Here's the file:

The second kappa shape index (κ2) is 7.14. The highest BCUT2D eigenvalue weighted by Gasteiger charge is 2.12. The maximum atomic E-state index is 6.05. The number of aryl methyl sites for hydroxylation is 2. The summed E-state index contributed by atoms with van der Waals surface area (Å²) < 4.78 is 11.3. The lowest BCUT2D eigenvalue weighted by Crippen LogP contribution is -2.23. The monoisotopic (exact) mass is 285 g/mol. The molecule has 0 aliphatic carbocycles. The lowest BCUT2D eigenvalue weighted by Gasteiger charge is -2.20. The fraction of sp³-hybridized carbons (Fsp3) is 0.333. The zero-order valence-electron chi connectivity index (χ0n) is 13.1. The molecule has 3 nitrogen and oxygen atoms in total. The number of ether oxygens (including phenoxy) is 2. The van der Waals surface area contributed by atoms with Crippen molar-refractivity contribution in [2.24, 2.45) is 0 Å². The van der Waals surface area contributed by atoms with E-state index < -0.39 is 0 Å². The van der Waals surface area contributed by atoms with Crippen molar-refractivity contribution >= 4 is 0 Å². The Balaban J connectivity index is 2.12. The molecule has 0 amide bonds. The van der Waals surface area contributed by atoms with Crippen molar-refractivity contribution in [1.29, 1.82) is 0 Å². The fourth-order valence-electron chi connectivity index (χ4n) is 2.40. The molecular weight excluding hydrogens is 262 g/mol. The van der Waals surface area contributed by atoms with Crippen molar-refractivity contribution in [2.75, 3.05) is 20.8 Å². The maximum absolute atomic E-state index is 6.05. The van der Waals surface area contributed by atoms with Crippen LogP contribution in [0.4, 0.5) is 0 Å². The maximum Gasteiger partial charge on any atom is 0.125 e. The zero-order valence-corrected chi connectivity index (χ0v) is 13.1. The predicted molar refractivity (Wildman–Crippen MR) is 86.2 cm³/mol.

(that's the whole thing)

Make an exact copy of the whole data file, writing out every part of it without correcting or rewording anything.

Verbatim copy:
The second kappa shape index (κ2) is 7.14. The highest BCUT2D eigenvalue weighted by Gasteiger charge is 2.12. The maximum atomic E-state index is 6.05. The number of aryl methyl sites for hydroxylation is 2. The summed E-state index contributed by atoms with van der Waals surface area (Å²) < 4.78 is 11.3. The lowest BCUT2D eigenvalue weighted by Crippen LogP contribution is -2.23. The monoisotopic (exact) mass is 285 g/mol. The molecule has 0 aliphatic carbocycles. The lowest BCUT2D eigenvalue weighted by Gasteiger charge is -2.20. The fraction of sp³-hybridized carbons (Fsp3) is 0.333. The zero-order valence-electron chi connectivity index (χ0n) is 13.1. The molecule has 3 nitrogen and oxygen atoms in total. The number of ether oxygens (including phenoxy) is 2. The van der Waals surface area contributed by atoms with Crippen molar-refractivity contribution in [2.24, 2.45) is 0 Å². The van der Waals surface area contributed by atoms with E-state index < -0.39 is 0 Å². The van der Waals surface area contributed by atoms with Crippen molar-refractivity contribution >= 4 is 0 Å². The Balaban J connectivity index is 2.12. The molecule has 0 amide bonds. The van der Waals surface area contributed by atoms with Crippen molar-refractivity contribution in [1.29, 1.82) is 0 Å². The fourth-order valence-electron chi connectivity index (χ4n) is 2.40. The molecular weight excluding hydrogens is 262 g/mol. The van der Waals surface area contributed by atoms with Crippen molar-refractivity contribution in [2.75, 3.05) is 20.8 Å². The maximum absolute atomic E-state index is 6.05. The van der Waals surface area contributed by atoms with Crippen LogP contribution in [0.4, 0.5) is 0 Å². The maximum Gasteiger partial charge on any atom is 0.125 e. The zero-order valence-corrected chi connectivity index (χ0v) is 13.1. The predicted molar refractivity (Wildman–Crippen MR) is 86.2 cm³/mol.